American Airlines planes at LaGuardia Airport
Leslie Josephs | CNBC
Travel demand has bounced back faster than expected this year, airlines said Tuesday, a welcome trend for an industry battered by Covid and a sign that carriers will be able to pass along higher fuel prices and other costs to customers.
U.S. jet fuel prices last week spiked to their highest level since 2008 after Russia’s invasion of Ukraine, which sparked worries about scarcer crude supplies as countries sanctioned the oil producer. Though jet fuel prices have eased, they’re still up 35% so far this year.
Delta Air Lines said it expects revenue to make up for “more than 100%” of the jump in fuel prices during the second quarter. The Atlanta-based carrier reiterated that bookings said bookings are outpacing 2019. President Glen Hauenstein said at a JP Morgan investor conference that the airline last week had its highest one-day cash sales in its history.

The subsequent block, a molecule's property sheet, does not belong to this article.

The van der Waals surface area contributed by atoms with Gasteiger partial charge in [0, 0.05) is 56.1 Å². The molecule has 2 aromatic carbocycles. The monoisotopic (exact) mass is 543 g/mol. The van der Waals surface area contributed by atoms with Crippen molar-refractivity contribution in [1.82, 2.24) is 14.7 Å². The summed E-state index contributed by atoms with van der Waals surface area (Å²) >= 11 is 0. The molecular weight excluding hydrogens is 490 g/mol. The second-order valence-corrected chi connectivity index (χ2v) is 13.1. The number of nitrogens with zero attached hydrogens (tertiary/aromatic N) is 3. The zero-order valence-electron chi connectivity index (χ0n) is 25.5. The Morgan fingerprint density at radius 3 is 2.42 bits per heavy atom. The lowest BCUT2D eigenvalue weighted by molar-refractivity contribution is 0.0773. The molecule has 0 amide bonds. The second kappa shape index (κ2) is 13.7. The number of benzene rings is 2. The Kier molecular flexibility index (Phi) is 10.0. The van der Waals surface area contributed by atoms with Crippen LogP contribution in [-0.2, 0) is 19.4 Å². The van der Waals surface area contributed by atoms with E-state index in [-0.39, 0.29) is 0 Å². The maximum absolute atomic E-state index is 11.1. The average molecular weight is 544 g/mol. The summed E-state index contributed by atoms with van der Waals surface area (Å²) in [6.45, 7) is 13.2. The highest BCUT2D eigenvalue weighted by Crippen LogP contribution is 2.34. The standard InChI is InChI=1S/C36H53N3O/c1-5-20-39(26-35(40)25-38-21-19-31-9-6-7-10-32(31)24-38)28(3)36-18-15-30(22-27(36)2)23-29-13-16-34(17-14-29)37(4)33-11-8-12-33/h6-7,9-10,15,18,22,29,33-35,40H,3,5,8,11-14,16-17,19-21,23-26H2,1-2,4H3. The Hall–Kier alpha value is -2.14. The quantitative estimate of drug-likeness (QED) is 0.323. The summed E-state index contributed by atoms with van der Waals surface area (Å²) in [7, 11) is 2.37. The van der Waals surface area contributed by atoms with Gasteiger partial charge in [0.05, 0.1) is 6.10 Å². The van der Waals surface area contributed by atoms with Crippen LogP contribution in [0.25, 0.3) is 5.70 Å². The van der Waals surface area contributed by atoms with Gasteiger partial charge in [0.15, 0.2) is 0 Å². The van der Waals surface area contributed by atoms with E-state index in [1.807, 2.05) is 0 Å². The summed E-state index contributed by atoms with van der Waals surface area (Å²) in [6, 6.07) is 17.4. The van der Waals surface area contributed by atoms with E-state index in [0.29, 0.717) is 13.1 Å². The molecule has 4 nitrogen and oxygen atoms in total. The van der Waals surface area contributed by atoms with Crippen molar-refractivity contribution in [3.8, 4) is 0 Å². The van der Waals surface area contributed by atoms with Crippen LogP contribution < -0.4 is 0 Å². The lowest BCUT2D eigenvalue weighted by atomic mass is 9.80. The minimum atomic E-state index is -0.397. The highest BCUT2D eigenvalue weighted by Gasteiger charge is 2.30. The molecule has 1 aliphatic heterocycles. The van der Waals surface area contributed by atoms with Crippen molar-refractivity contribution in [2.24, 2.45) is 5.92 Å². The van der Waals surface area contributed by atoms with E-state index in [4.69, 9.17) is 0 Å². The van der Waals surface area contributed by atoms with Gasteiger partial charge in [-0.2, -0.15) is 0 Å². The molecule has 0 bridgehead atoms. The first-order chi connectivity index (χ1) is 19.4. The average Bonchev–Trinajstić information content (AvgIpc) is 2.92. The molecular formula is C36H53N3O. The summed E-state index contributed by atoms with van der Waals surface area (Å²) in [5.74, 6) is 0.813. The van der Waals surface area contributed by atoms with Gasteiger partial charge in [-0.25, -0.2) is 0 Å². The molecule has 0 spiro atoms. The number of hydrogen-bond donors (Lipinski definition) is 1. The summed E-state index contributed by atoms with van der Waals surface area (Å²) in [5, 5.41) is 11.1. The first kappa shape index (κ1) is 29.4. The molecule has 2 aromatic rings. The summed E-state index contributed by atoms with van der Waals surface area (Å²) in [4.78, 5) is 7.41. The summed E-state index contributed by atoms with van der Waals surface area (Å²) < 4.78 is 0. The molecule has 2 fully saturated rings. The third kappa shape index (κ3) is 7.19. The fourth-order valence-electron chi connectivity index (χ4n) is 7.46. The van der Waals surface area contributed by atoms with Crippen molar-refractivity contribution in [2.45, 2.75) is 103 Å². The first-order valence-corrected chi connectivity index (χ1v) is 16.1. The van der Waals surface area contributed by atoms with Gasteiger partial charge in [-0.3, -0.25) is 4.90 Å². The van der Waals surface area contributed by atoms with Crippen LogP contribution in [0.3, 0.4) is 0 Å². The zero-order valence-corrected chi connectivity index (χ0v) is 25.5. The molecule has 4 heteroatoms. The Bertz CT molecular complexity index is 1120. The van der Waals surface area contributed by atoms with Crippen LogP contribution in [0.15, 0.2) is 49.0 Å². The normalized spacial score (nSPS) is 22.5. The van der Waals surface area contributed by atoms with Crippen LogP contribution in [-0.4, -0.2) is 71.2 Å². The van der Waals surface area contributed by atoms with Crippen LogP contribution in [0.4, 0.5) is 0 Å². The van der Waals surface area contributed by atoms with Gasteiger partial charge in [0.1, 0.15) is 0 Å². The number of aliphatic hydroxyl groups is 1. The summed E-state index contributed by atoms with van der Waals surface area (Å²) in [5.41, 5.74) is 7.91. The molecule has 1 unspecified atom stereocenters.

Ahead of an investor presentation Delta said it expects first-quarter sales to come in at 78% of 2019 levels, up from a forecast in January for a recovery of as little as 72% of 2019 levels.
Airlines have been comparing revenue and capacity to 2019 to show how much they have recovered since before the pandemic.
United Airlines said it expects first-quarter revenue to “be near the better end” of guidance for a 75% to 80% recovery from three years earlier.
Shares of the carriers were up 8% apiece in morning trading.
“System bookings for future travel have improved close to 40 points since the first week of 2022 and business traffic has increased more than 30 points since the peak of the Omicron impact in January 2022,” United said in a filing.
American Airlines said it expects first-quarter revenue to be off 17% from 2019, better than its January forecast for a two-year drop of as much as 22%. American was up more than 8%.
Southwest Airlines raised its revenue outlook to as much as 92% recovered from 2019 levels. Shares were trading 7% higher in morning trading.